Emery Needs Patience at Emirates

It was a summer of optimism for Arsenal fans and rightly so, with even the staunchest Wenger acolytes invigorated by the sweeping changes at the club that started with the recruitment of Raul Sanllehi and Sven Mislinat and climaxed with the appointment of Unai Emery as their first new head coach in 22 years. Incoming players were a mix of Wenger favourites like the highly-rated French youngster Matteo Guendouzi (of which more later) and shrewd purchases in the squad's weak areas that had been overlooked in recent years, with experience at the back and a combative defensive midfielder in Lucas Torreira also joining. Missing out on a Champions League spot in consecutive years was the catalyst for change, but with a 12 point gap to fourth place last season Emery's task is little different to those attempting to bridge the gap to Manchester City at the top of the table, while contending with his first season in the Premier League at the same time.
 
Comparisons to the likes of Manchester City and Chelsea - the previous two title holders - were always likely to be unfavourable to Arsenal, especially with these fixtures coming in their opening two fixtures of the season, and while a no-point return is disappointing the same would no doubt have been expected with Wenger still at the helm. After all, the club's record against the other top six teams has been dire for some time, with Wenger's slow decline pockmarked by heavy defeats and poor performances home and away to other title challengers. Ships can't be turned so quickly, and Emery is still bailing out water from the previous regime with hallmarks of the old Arsenal - a soft underbelly, cheap goals - proving his undoing. Same old Arsenal perhaps, but what did we really expect?
 
As ever, pragmatism (and perhaps a pint of wine to wash it down) was the order of the day for the man surprisingly overlooked for the Arsenal job, one Sam Allardyce. Perturbed by the idea of playing out from the back against the high-pressing Manchester City frontline, Allardyce suggested in no uncertain terms that Emery should cut his cloth to measure. Emery however had other ideas and employed the same strategy against Chelsea, a game where the high defensive line more than the expansive playing style was exposed as a chink in the armour. Whether Arsenal should be lauded or castigated for sticking to the footballing principles that saw Manchester CIty canter to the league title last season depends on their success over more than two matches however, and unlike when Wenger failed to spot his own team's faults it is unlikely that the fastidious Spaniard tasked with replacing him will be quite so casual in his approach.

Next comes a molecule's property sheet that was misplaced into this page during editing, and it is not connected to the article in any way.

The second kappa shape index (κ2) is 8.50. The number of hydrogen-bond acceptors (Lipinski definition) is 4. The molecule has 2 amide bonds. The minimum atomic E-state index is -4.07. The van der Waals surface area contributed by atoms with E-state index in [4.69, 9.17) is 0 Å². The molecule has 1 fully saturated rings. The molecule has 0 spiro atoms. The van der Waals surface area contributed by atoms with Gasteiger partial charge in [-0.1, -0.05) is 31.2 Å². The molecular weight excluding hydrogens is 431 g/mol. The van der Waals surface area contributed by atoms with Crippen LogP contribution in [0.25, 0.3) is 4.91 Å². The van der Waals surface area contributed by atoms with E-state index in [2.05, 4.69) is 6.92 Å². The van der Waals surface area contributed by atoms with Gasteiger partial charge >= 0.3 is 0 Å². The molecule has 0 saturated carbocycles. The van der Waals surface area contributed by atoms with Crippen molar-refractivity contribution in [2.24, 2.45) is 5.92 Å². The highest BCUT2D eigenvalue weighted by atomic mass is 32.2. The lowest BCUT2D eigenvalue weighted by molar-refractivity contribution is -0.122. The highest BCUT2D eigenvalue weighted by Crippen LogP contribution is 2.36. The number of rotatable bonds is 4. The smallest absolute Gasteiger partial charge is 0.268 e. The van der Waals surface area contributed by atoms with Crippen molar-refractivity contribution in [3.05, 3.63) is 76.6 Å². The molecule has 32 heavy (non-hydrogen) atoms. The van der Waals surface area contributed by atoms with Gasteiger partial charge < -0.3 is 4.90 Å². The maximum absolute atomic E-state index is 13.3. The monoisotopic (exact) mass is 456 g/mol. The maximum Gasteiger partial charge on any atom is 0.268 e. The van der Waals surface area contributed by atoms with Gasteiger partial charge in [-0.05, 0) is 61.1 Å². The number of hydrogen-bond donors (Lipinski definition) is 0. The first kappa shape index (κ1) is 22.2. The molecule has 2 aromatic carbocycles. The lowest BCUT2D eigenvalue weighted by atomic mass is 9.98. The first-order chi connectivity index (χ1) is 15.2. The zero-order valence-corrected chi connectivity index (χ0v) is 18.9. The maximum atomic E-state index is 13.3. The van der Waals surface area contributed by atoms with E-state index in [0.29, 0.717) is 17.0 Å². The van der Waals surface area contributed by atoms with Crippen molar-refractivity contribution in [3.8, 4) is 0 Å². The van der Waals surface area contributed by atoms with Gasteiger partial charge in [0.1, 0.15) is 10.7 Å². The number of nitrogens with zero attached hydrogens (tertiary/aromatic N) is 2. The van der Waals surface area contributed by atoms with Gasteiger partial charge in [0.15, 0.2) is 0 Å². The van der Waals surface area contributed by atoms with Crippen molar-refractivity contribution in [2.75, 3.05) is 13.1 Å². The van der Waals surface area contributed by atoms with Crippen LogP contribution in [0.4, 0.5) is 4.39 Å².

It is important to remember when judging Emery that Pep Guardiola received a similar welcome to England upon his arrival, with some pundits quick to jump on his failings in his maiden Premier League season. Likewise Jurgen Klopp had more than his fair share of underwhelming results when taking over from Brendan Rodgers at Anfield, but for both Manchester City and Liverpool their patience is bearing fruit now as the two favourites to clinch the league title. At the Emirates the seeds have finally been planted. For Arsenal and Emery now, trusting in this process and allowing the man tasked with making the club title contenders once again means giving him the chance to learn the league, and just as importantly the players at his disposal. Having hooked Granit Xhaka in the opening two games and keeping Guendouzi on the pitch already suggests he may be a quick learner. 
 
The last time a managerial dynasty came to an end in the Premier League Manchester United had finished the prior season as Premier League champions. Hindsight tells us that David Moyes was the wrong appointment at the time anyway, but despite finishing as runners up last season the turmoil at Old Trafford suggests the club have yet to find their way since the retirement of Sir Alex Ferguson. Should Mourinho depart before his newly extended contract expires it will be back to square one, with a fourth manager since Ferguson casting an eye over expensive acquisitions of his predecessors with plans to make his own mark on the team. Arsenal's situation is different given Wenger's consistency in achieving a Champions League place gave the club even less to demand from their new head coach, and yet should they fail in climbing back up the league table some would have the Emery experiment discarded. Arsenal can ill-afford to make the same mistakes as their Manchester rivals - now fifth-favourites to win this year - and others have proved that patience can pay dividends. For a coach like Emery judgements should be made after two seasons and not two games, and for a club in Arsenal's position the lessons of their rivals should be heeded.